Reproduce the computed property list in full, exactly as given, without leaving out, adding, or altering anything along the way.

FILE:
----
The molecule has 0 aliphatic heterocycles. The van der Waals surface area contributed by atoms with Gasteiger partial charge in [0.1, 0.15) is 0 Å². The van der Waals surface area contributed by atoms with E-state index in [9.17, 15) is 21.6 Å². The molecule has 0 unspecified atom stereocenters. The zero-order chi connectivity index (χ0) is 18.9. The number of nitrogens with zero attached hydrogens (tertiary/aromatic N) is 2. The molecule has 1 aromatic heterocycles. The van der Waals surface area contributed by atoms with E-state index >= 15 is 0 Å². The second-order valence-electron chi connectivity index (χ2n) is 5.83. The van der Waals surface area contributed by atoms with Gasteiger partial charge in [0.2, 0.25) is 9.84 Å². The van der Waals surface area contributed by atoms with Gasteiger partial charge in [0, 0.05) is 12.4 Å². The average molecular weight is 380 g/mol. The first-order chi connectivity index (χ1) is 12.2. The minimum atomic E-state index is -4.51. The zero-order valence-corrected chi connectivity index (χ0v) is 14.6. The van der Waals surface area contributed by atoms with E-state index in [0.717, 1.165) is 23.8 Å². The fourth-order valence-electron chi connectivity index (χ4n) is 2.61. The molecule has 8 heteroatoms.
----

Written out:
The molecule has 0 aliphatic heterocycles. The van der Waals surface area contributed by atoms with Gasteiger partial charge in [0.1, 0.15) is 0 Å². The van der Waals surface area contributed by atoms with E-state index in [9.17, 15) is 21.6 Å². The molecule has 0 unspecified atom stereocenters. The zero-order chi connectivity index (χ0) is 18.9. The number of nitrogens with zero attached hydrogens (tertiary/aromatic N) is 2. The molecule has 1 aromatic heterocycles. The van der Waals surface area contributed by atoms with E-state index >= 15 is 0 Å². The second-order valence-electron chi connectivity index (χ2n) is 5.83. The van der Waals surface area contributed by atoms with Gasteiger partial charge in [0.2, 0.25) is 9.84 Å². The van der Waals surface area contributed by atoms with Gasteiger partial charge in [0, 0.05) is 12.4 Å². The average molecular weight is 380 g/mol. The first-order chi connectivity index (χ1) is 12.2. The minimum atomic E-state index is -4.51. The zero-order valence-corrected chi connectivity index (χ0v) is 14.6. The van der Waals surface area contributed by atoms with E-state index in [0.717, 1.165) is 23.8 Å². The fourth-order valence-electron chi connectivity index (χ4n) is 2.61. The molecule has 8 heteroatoms.